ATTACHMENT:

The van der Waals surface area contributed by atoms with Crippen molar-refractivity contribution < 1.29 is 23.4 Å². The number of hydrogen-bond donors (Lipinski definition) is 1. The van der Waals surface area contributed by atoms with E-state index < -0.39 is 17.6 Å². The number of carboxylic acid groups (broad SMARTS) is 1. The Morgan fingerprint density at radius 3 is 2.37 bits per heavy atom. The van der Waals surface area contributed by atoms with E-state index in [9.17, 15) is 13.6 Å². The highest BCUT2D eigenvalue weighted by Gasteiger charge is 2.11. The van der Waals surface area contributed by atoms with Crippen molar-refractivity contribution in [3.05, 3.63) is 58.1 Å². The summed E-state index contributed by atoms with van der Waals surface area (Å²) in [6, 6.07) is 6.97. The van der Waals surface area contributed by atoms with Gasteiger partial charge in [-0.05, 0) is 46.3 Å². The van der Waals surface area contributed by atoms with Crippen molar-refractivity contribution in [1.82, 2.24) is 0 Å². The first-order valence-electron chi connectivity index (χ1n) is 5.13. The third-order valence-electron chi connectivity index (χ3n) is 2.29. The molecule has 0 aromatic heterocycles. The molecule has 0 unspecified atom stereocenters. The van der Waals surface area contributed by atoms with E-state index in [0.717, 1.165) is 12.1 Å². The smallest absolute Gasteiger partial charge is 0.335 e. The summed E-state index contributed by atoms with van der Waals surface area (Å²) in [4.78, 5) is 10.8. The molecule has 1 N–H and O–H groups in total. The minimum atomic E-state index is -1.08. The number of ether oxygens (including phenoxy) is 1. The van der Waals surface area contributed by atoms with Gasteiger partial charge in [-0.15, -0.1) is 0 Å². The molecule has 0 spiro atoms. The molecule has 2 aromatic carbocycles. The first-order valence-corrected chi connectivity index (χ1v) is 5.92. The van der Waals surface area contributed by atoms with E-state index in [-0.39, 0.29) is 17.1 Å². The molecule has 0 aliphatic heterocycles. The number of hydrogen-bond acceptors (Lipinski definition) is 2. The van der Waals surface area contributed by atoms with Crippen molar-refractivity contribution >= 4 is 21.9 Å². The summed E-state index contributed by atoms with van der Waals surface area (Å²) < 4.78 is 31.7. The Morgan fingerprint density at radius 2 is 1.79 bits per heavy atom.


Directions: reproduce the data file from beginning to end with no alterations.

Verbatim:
The van der Waals surface area contributed by atoms with Crippen molar-refractivity contribution < 1.29 is 23.4 Å². The number of hydrogen-bond donors (Lipinski definition) is 1. The van der Waals surface area contributed by atoms with E-state index < -0.39 is 17.6 Å². The number of carboxylic acid groups (broad SMARTS) is 1. The Morgan fingerprint density at radius 3 is 2.37 bits per heavy atom. The van der Waals surface area contributed by atoms with E-state index in [9.17, 15) is 13.6 Å². The highest BCUT2D eigenvalue weighted by Gasteiger charge is 2.11. The van der Waals surface area contributed by atoms with Crippen molar-refractivity contribution in [3.05, 3.63) is 58.1 Å². The summed E-state index contributed by atoms with van der Waals surface area (Å²) in [6, 6.07) is 6.97. The van der Waals surface area contributed by atoms with Gasteiger partial charge in [-0.05, 0) is 46.3 Å². The van der Waals surface area contributed by atoms with Crippen molar-refractivity contribution in [1.82, 2.24) is 0 Å². The first-order valence-electron chi connectivity index (χ1n) is 5.13. The third-order valence-electron chi connectivity index (χ3n) is 2.29. The molecule has 0 aromatic heterocycles. The molecule has 0 unspecified atom stereocenters. The van der Waals surface area contributed by atoms with E-state index in [0.717, 1.165) is 12.1 Å². The smallest absolute Gasteiger partial charge is 0.335 e. The summed E-state index contributed by atoms with van der Waals surface area (Å²) in [4.78, 5) is 10.8. The molecule has 1 N–H and O–H groups in total. The minimum atomic E-state index is -1.08. The number of ether oxygens (including phenoxy) is 1. The van der Waals surface area contributed by atoms with Gasteiger partial charge in [-0.15, -0.1) is 0 Å². The molecule has 0 spiro atoms. The molecule has 2 aromatic carbocycles. The first-order valence-corrected chi connectivity index (χ1v) is 5.92. The van der Waals surface area contributed by atoms with E-state index in [-0.39, 0.29) is 17.1 Å². The molecule has 0 aliphatic heterocycles. The number of hydrogen-bond acceptors (Lipinski definition) is 2. The van der Waals surface area contributed by atoms with Crippen molar-refractivity contribution >= 4 is 21.9 Å². The summed E-state index contributed by atoms with van der Waals surface area (Å²) < 4.78 is 31.7. The Morgan fingerprint density at radius 2 is 1.79 bits per heavy atom.